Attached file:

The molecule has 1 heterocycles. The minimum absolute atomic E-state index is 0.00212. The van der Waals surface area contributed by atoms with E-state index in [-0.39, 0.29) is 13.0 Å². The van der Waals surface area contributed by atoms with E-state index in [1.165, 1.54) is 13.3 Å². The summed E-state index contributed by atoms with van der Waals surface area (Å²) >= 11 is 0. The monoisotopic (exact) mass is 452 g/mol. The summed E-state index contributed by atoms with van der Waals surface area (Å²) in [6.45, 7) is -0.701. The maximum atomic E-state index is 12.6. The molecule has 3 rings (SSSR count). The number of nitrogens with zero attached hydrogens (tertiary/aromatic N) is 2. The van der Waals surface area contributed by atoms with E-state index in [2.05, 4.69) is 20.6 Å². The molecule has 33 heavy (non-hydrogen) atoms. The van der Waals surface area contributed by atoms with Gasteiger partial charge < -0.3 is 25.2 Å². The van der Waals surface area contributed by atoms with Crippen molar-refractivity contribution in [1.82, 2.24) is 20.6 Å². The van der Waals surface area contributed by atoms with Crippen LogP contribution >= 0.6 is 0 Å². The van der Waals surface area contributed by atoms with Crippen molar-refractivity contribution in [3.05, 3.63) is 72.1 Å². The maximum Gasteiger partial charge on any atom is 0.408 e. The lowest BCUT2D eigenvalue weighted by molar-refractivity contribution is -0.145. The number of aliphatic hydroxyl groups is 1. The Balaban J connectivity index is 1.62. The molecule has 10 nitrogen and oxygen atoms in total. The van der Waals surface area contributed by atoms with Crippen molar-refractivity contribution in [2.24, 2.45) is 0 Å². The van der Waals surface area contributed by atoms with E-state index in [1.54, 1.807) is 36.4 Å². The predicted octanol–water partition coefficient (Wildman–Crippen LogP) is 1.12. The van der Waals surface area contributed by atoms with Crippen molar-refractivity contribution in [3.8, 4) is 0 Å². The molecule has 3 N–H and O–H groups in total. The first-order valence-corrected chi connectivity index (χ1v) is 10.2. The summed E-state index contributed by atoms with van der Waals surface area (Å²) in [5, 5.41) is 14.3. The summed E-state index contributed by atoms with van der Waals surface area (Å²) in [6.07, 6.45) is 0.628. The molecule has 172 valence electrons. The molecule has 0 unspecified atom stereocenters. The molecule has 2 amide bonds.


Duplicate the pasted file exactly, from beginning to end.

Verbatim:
The molecule has 1 heterocycles. The minimum absolute atomic E-state index is 0.00212. The van der Waals surface area contributed by atoms with E-state index in [-0.39, 0.29) is 13.0 Å². The van der Waals surface area contributed by atoms with E-state index in [1.165, 1.54) is 13.3 Å². The summed E-state index contributed by atoms with van der Waals surface area (Å²) >= 11 is 0. The monoisotopic (exact) mass is 452 g/mol. The summed E-state index contributed by atoms with van der Waals surface area (Å²) in [6.45, 7) is -0.701. The maximum atomic E-state index is 12.6. The molecule has 3 rings (SSSR count). The number of nitrogens with zero attached hydrogens (tertiary/aromatic N) is 2. The van der Waals surface area contributed by atoms with E-state index in [2.05, 4.69) is 20.6 Å². The molecule has 33 heavy (non-hydrogen) atoms. The van der Waals surface area contributed by atoms with Gasteiger partial charge < -0.3 is 25.2 Å². The van der Waals surface area contributed by atoms with Crippen molar-refractivity contribution in [1.82, 2.24) is 20.6 Å². The van der Waals surface area contributed by atoms with Crippen LogP contribution >= 0.6 is 0 Å². The van der Waals surface area contributed by atoms with Crippen molar-refractivity contribution in [3.05, 3.63) is 72.1 Å². The maximum Gasteiger partial charge on any atom is 0.408 e. The lowest BCUT2D eigenvalue weighted by molar-refractivity contribution is -0.145. The number of aliphatic hydroxyl groups is 1. The Balaban J connectivity index is 1.62. The molecule has 10 nitrogen and oxygen atoms in total. The van der Waals surface area contributed by atoms with Crippen molar-refractivity contribution in [2.24, 2.45) is 0 Å². The van der Waals surface area contributed by atoms with E-state index in [1.54, 1.807) is 36.4 Å². The predicted octanol–water partition coefficient (Wildman–Crippen LogP) is 1.12. The van der Waals surface area contributed by atoms with Crippen molar-refractivity contribution in [3.8, 4) is 0 Å². The molecule has 3 N–H and O–H groups in total. The first-order valence-corrected chi connectivity index (χ1v) is 10.2. The summed E-state index contributed by atoms with van der Waals surface area (Å²) in [5, 5.41) is 14.3. The summed E-state index contributed by atoms with van der Waals surface area (Å²) in [6.07, 6.45) is 0.628. The molecule has 172 valence electrons. The molecule has 0 unspecified atom stereocenters. The molecule has 2 amide bonds.